CNBC.com Examines Counterfeit Pharmaceuticals In Special Report

In a special report, CNBC.com examines “the world of counterfeit pharmaceuticals, from the dangers they pose and where they’re made, to what is being done to combat them.” The news service notes that “[i]n some countries, counterfeit prescription drugs comprise as much as 70 percent of the drug supply and have been responsible for thousands of deaths in some of the world’s most impoverished nations, according to the World Health Organization (WHO),” and adds that counterfeit drugs also affect people in developed nations (Toscano, 10/4).

Indoor Spraying With Alternative Insecticide Reduces Malaria Transmission In Benin, Study Says

“Indoor spraying with the insecticide bendiocarb has dramatically decreased malaria transmission in many parts of Benin, new evidence that insecticides remain a potent weapon for fighting malaria in Africa despite the rapid rise of resistance to an entire class of mosquito-killing compounds,” researchers from Benin’s Entomologic Research Center in Cotonou…

New Laboratory In Kenya Will Research, Monitor Emerging Infectious Diseases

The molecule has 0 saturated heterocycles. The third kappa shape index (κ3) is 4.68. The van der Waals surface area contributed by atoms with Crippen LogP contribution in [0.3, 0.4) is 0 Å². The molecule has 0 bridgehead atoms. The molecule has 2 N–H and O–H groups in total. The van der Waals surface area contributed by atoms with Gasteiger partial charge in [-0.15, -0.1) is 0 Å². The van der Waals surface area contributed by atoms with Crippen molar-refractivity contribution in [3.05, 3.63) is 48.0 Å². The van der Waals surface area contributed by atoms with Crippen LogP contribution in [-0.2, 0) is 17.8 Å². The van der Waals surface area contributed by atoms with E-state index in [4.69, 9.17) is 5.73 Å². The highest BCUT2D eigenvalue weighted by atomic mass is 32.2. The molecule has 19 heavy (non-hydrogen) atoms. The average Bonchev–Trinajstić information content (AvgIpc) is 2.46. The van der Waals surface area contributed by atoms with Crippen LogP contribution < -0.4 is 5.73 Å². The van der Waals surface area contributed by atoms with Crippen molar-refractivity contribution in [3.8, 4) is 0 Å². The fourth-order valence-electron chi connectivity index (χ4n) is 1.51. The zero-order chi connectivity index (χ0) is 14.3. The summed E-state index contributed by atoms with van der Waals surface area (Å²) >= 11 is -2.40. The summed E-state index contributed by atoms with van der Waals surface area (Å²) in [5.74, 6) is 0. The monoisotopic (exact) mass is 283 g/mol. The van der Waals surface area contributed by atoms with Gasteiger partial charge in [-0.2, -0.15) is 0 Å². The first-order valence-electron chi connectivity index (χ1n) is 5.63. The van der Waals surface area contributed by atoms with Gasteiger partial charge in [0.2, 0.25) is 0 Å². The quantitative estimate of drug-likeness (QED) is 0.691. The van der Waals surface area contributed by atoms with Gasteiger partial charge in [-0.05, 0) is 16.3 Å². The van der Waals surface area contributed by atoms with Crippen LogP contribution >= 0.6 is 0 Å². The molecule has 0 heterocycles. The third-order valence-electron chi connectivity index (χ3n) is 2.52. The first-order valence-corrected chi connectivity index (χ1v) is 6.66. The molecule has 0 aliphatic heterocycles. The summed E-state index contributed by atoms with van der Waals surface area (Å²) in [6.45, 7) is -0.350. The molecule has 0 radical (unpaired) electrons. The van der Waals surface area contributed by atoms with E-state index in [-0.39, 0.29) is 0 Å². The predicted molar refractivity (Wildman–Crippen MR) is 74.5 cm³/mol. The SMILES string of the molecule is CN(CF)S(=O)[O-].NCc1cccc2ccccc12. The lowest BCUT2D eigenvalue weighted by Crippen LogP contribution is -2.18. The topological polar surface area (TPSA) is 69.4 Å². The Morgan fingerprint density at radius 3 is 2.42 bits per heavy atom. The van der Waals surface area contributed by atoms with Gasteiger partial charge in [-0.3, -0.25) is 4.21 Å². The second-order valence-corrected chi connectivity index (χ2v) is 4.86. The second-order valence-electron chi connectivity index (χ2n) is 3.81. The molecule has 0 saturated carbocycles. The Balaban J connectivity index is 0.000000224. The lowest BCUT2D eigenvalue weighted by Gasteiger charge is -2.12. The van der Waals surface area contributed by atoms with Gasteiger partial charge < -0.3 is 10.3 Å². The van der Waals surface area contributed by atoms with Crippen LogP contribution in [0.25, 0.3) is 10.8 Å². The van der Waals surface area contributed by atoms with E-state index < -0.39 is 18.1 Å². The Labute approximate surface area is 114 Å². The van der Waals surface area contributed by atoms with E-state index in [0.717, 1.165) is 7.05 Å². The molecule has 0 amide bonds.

“A laboratory that will research and monitor emerging infectious diseases (EIDs) such as yellow fever and dengue” was launched in Kenya last month “in an attempt to tackle growing vector-borne health threats in the region,” SciDev.Net reports. “The Martin Luscher Laboratory for Emerging Infectious Diseases was launched with support from the German and Swiss governments at the International Centre of Insect Physiology and Ecology (icipe) … and is expected to add capacity to respond to disease outbreaks,” the news service writes.

CD4 Quick Test Helps Increase Number Of Patients Who Return For HIV Test Results

A new quick test to determine the CD4 levels of individuals who test positive for HIV “resulted in a substantial increase” in the percentage of people returning to a clinic get those results, according to a study conducted in Mozambique and published last week in the Lancet, the New York Times reports. “Before quick testing was available, 42 percent of infected patients returned to learn their CD4 count at a subsequent visit. After point-of-care testing began, 78 percent of infected patients were evaluated — that is, almost twice as many infected people took this important first step toward drug treatment,” the newspaper writes (Bakalar, 10/3).